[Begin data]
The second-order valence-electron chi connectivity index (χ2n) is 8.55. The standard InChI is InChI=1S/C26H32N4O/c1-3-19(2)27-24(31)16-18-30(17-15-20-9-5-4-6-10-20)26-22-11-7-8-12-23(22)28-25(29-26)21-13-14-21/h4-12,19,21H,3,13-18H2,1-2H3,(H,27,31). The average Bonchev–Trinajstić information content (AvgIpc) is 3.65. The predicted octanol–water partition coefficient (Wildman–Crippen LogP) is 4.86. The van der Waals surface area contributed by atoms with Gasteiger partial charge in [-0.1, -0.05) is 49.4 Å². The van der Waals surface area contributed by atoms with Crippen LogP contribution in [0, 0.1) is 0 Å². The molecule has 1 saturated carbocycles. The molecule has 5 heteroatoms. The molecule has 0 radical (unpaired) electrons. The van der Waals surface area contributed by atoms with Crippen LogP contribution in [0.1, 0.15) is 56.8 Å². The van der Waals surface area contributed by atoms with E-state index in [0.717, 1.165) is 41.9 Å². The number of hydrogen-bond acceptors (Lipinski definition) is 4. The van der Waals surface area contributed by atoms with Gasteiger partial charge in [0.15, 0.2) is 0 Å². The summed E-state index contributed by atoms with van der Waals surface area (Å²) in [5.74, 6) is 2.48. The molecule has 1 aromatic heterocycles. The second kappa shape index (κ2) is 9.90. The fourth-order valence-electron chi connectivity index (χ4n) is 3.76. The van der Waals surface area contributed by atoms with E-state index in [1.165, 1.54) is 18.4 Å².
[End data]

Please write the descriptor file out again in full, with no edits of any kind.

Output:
The second-order valence-electron chi connectivity index (χ2n) is 8.55. The standard InChI is InChI=1S/C26H32N4O/c1-3-19(2)27-24(31)16-18-30(17-15-20-9-5-4-6-10-20)26-22-11-7-8-12-23(22)28-25(29-26)21-13-14-21/h4-12,19,21H,3,13-18H2,1-2H3,(H,27,31). The average Bonchev–Trinajstić information content (AvgIpc) is 3.65. The predicted octanol–water partition coefficient (Wildman–Crippen LogP) is 4.86. The van der Waals surface area contributed by atoms with Gasteiger partial charge in [-0.1, -0.05) is 49.4 Å². The van der Waals surface area contributed by atoms with Crippen LogP contribution in [0, 0.1) is 0 Å². The molecule has 1 saturated carbocycles. The molecule has 5 heteroatoms. The molecule has 0 radical (unpaired) electrons. The van der Waals surface area contributed by atoms with Crippen LogP contribution in [0.1, 0.15) is 56.8 Å². The van der Waals surface area contributed by atoms with E-state index in [0.717, 1.165) is 41.9 Å². The number of hydrogen-bond acceptors (Lipinski definition) is 4. The van der Waals surface area contributed by atoms with Gasteiger partial charge in [0.15, 0.2) is 0 Å². The summed E-state index contributed by atoms with van der Waals surface area (Å²) in [5.74, 6) is 2.48. The molecule has 1 aromatic heterocycles. The second kappa shape index (κ2) is 9.90. The fourth-order valence-electron chi connectivity index (χ4n) is 3.76. The van der Waals surface area contributed by atoms with E-state index in [1.165, 1.54) is 18.4 Å².